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worth it.
So, I took a “sabbatical,” to work in one of the stores back here
and fill prescriptions for a year. The [University of Michigan
Pharmacy] dean, Tom Rowe, was kind enough to let me back in. And
when I graduated, I had already gotten rid of my apprenticeship, so I
didn™t have to do it later, which really helped me with the Illinois
State Pharmacy Board.10




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reinventing the corporation 171

Chuck Walgreen might have been largely “hands-off” with his son™s de-
cision making over the years, “but he really arranged my [Walgreens] train-
ing to a ˜T,™” Cork said. “He knew that operations was the basis for our
success, so that™s where I spent 80 to 90 percent of my time, plus a couple
years in real estate and a week or two in just about everything else.” Thus,
though Cork was only 33 when he assumed the Walgreens™ presidency, he
had already seen and done far more than most Walgreens™ employees twice
his age. Nonetheless, when Cork became president, “I used to drive myself
crazy, because I thought I had to know everything,” he said. “So what do
you do? You delegate. So that™s what I did.”11



looking for a few good men

Before you can delegate duties to your top people, you need top people.
After a gradual exodus of executives retired in the early 1970s, Cork had
some hiring to do. Of all the tough decisions Cork faced during his reign,
promoting the right people for these appointments was probably the most
important.
When it comes to Cork™s selections, Jim Collins and his research team
maintain Walgreen took the path less traveled, and that truly made all the
difference. “We expected that good-to-great leaders would begin by setting
a new vision and strategy,” Collins wrote. “We found instead that they first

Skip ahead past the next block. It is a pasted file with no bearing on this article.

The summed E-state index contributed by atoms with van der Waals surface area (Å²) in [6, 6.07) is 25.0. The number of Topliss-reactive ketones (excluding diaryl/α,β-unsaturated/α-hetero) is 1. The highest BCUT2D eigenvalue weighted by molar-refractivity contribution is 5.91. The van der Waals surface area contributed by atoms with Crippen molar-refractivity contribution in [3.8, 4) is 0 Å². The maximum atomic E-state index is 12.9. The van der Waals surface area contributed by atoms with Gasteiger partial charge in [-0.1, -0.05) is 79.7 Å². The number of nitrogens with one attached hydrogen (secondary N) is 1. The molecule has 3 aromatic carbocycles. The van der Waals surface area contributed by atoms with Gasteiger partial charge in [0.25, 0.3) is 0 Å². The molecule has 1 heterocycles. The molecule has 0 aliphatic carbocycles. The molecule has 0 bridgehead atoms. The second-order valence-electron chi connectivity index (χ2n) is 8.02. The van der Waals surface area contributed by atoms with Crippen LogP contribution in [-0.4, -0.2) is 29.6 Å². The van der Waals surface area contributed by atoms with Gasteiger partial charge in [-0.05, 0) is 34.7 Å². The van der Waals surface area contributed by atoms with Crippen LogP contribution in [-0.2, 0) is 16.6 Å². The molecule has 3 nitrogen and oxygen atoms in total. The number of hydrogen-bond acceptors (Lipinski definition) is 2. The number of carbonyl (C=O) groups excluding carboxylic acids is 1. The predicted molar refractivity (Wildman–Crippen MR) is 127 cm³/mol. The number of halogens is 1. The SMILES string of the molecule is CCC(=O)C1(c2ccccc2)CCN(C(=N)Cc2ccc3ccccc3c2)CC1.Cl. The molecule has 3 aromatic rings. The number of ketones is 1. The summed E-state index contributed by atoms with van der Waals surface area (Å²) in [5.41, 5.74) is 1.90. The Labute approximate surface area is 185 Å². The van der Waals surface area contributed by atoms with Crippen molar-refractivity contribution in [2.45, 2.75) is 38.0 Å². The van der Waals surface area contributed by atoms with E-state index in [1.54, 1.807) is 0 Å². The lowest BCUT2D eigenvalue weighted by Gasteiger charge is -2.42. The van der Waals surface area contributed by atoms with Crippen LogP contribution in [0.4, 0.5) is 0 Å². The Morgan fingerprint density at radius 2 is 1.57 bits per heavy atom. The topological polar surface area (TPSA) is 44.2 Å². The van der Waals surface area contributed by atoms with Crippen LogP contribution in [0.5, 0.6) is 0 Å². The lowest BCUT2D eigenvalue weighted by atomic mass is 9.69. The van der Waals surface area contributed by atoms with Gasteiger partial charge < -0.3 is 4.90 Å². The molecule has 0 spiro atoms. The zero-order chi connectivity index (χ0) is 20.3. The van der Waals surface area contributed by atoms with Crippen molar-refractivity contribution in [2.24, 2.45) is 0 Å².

got the right people on the bus, the wrong people off the bus, and the right
people in the right seats”and then they figured out where to drive it. The
old adage ˜People are your most important asset™ turns out to be wrong.
People are not your most important asset. The right people are.”12
Thanks to his training, even at Cork™s young age, he already had a good
sense of the breadth of the company™s infrastructure, and he knew the peo-
ple in the field who were doing the best work.
Instead of falling for the flash-and-dash hiring practices of other large
corporations”which consists of pulling in as many big names as you
can, no matter their price or their technical backgrounds”Cork




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Walgreen followed key principles when he hired his top lieutenants. First,
he tapped people with pharmacy degrees already working for Walgreens,
usually in operations. Second, he gave them enough accountability to
keep them honest and enough latitude to run the show.
“Whenever we can we hire from within, we™d much rather do it that
way,” Cork said. “If you have to hire your top people from outside your
company, it just doesn™t say too much for the people you™ve got. I was
not nervous about giving them the rope they needed, because I read the
reports, I talked to the people who were in charge. I knew what was
going on.”13
Cork took his hiring practices a step farther by creating an executive
planning committee composed of his top advisors, long before most com-
panies caught on to the idea. “We just wanted to put everybody™s ideas in
the pot,” he said, “and then come up with a goal. That way everybody
would be behind it, and everybody would know where we were going.”14
“Cork would let you get about 20 to 30 percent outside what he thinks
the ballpark oughta be,” said former CEO Dan Jorndt, “because he thinks
you deserve that. But if you get too far out of line, he™d call you in, and he
might only call you in once every two years, so that™s something you really
wanted to avoid.”15
Jorndt believes Cork Walgreen also deserves credit for ignoring the daz-
zle of mergers and acquisitions for the more humble”but more important,
to a retail drugstore chain”field of operations, which covers the day-to-
day business of getting things to run correctly in a complicated corpora-
tion. “Cork got them involved in planning our long-term strategy,” Jorndt
said. “That was very important, because running stores is our business.”16
A little anecdote neatly demonstrates the difference between Wal-
greens™ approach to personnel and almost everyone else™s. Several years
ago, Walgreens endowed a chair at the University of Chicago (U-C)
School of Business in honor of John Jeuck, a former U-C professor
who had just retired from the Walgreens board. Bill Shank, a former